One of the most commonly asked questions we receive when people are thinking of replacing their furnace is, “Can my furnace pay for itself in energy savings?” A lot of homeowners want to know what kind of return on investment they will get from the purchase of a new heating system. The answer is, “It depends.”
As of July, 2019, the federal government requires all residential furnaces to come with an ECM (short for Electronically Commutated Motor) or “energy-efficient” fan motor. Most furnaces made and installed prior to 2020 came with a PSC (Permanent Split Capacitor) or “standard” blower motor. This change was made in an effort to reduce electricity consumption to lower the greenhouse gases produced by the united states. Regardless of where you stand on the climate change issue, an ECM fan in your furnace means money in your pocket. The department of energy performed a study several years ago and they found that the average home could save about $250 per year on their electricity bills between the heating and cooling seasons. That means if you paid $4000 for a new furnace, it would pay for itself in 16 years.
$4000 / 250 = 16
If you paid less than that, it would have an even quicker ROI. Sounds pretty simple, right?
Well, maybe. ECM motors have been around for over a decade in higher-end equipment. This means that if you replaced your furnace in the last ten years and sprung for a premium option, you likely already have this feature. If you went with the mid to low range option, or if your home was recently built (builders are always cheap on the hvac equipment), you probably have an old-timey, PSC motor.
“My furnace is relatively new. Can I just change the fan motor without replacing the whole furnace?”
You betcha! Most furnaces can be equipped with an aftermarket ECM motor for somewhere between $700 and $1200 depending on the equipment and the company doing the work.
What about gas savings? Well, that also depends. If you are fortunate enough to be connected to natural gas, your gas bills are probably fairly inexpensive compared to those on propane. Propane varies widely in cost from year to year, but is always much more costly than natural gas. You could conservatively estimate a 10% savings in either case by switching from an 80% efficient furnace to a 95%+ efficient furnace. How do you know which efficiency furnace you currently have? This is done by finding your AFUE rating, which stands for Annual Fuel Utilization Efficiency. In simple terms, it means what percentage of the heat made by your furnace stays in the home, versus going up the chimney. You may see the AFUE rating on a yellow label on the side of your furnace, but these labels are often removed when the furnace is installed. Look at the two photos below.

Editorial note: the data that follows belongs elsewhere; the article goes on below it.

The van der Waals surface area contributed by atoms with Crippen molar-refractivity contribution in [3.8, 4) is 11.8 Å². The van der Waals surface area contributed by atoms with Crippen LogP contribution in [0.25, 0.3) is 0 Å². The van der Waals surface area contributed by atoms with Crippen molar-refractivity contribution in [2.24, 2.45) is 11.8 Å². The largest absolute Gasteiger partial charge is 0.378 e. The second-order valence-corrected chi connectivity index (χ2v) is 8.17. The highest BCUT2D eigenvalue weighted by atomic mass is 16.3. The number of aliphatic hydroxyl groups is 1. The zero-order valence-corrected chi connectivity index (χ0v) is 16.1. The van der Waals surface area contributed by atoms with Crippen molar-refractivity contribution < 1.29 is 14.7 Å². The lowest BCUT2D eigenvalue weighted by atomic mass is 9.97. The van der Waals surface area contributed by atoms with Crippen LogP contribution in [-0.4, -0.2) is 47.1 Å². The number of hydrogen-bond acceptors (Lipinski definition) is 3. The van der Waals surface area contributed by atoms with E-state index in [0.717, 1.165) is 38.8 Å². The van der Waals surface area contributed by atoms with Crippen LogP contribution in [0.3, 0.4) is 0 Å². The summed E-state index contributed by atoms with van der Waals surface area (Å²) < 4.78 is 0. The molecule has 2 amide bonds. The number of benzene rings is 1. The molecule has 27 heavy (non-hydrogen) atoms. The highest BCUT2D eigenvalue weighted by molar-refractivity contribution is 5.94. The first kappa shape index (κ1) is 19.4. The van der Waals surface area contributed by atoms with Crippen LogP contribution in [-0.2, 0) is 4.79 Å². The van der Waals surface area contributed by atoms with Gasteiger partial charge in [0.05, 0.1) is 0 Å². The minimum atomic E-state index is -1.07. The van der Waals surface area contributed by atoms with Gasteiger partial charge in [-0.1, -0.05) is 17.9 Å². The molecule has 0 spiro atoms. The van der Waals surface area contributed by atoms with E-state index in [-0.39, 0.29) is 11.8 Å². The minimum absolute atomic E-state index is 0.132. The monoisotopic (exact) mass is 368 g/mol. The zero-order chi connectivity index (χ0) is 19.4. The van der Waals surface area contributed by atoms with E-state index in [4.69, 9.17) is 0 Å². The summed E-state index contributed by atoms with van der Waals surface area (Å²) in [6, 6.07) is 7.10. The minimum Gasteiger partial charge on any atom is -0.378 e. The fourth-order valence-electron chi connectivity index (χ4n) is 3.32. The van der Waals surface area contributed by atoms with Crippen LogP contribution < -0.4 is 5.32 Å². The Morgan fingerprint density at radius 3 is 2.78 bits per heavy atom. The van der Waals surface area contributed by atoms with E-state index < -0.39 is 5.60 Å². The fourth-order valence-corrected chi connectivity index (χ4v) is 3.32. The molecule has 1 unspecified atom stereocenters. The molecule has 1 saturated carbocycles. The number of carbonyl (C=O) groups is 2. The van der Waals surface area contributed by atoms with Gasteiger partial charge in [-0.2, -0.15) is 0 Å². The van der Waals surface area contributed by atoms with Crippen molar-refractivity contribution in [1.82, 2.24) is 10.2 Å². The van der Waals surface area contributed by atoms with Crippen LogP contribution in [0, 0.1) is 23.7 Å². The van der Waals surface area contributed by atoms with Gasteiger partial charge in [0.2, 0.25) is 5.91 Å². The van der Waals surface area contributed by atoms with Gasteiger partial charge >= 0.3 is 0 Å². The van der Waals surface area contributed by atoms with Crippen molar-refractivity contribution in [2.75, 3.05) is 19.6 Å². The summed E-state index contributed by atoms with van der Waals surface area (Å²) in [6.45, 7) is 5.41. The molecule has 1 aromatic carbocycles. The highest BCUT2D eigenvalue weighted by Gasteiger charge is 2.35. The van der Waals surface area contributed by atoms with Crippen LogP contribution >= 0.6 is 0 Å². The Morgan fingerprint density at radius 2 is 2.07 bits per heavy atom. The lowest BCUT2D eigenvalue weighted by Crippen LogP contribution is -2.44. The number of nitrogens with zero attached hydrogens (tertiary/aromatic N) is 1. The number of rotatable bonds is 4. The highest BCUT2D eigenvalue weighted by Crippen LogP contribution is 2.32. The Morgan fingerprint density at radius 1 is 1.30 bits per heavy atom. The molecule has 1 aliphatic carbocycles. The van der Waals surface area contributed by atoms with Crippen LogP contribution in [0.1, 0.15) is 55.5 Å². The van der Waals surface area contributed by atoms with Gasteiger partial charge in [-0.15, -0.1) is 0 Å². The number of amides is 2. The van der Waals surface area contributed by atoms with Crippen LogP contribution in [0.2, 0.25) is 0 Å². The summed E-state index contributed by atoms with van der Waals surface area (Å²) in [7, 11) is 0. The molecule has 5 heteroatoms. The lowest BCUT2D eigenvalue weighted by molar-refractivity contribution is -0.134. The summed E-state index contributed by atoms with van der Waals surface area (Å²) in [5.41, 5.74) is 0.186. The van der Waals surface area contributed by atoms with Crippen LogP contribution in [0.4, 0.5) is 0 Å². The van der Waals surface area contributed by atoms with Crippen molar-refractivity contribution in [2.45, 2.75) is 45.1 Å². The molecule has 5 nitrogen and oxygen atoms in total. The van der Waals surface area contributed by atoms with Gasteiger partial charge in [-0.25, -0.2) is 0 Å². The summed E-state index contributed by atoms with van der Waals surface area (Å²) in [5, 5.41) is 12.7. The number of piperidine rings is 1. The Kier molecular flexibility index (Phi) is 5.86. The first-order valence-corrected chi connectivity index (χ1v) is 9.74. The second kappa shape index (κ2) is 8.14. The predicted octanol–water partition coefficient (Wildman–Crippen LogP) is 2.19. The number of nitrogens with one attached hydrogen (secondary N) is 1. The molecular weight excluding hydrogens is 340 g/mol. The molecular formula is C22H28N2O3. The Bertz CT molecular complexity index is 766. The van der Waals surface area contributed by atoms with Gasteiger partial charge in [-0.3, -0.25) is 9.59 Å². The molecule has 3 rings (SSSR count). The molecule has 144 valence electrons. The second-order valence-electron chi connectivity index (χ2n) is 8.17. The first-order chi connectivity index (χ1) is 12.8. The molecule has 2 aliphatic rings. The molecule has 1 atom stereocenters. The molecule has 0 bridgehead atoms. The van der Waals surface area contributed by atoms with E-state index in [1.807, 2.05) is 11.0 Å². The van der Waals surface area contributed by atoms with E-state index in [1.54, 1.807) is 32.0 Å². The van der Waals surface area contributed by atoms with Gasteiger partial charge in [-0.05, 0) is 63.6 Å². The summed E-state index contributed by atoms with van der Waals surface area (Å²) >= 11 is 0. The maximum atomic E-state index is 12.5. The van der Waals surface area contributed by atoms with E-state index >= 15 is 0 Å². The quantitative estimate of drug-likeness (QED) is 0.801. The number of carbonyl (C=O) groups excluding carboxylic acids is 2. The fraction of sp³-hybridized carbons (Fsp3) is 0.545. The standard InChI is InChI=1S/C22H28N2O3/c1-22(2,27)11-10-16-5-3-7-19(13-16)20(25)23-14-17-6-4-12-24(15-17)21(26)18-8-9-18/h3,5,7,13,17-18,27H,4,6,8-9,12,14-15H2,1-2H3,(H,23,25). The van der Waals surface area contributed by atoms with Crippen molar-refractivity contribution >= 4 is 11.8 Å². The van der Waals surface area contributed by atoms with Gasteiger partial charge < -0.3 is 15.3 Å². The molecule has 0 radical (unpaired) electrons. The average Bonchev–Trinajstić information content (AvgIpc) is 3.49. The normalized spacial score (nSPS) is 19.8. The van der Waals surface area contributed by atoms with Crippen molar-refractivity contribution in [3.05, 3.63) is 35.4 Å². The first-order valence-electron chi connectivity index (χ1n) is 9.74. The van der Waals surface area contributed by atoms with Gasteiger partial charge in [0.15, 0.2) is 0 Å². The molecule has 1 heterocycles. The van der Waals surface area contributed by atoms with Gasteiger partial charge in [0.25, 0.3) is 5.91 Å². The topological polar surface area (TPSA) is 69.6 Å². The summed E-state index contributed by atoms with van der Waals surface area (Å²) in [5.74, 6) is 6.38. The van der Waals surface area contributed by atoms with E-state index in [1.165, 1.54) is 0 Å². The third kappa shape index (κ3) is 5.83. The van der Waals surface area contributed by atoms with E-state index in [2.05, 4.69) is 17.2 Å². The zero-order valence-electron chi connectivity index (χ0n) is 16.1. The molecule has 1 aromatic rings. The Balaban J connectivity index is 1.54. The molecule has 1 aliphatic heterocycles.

Can you see the difference? Either way you could see some savings on your gas bills by upgrading, but it may not be as substantial as the electricity savings if you have natural gas. When you add up all of this, it makes a pretty compelling case for having a conversation with your HVAC company about what you can do to save some money on your heating and cooling bills. Give us a call at 616-383-4625 to have our experienced staff help you with your heating and cooling needs! At Lumberjack HVAC, We make your home feel good!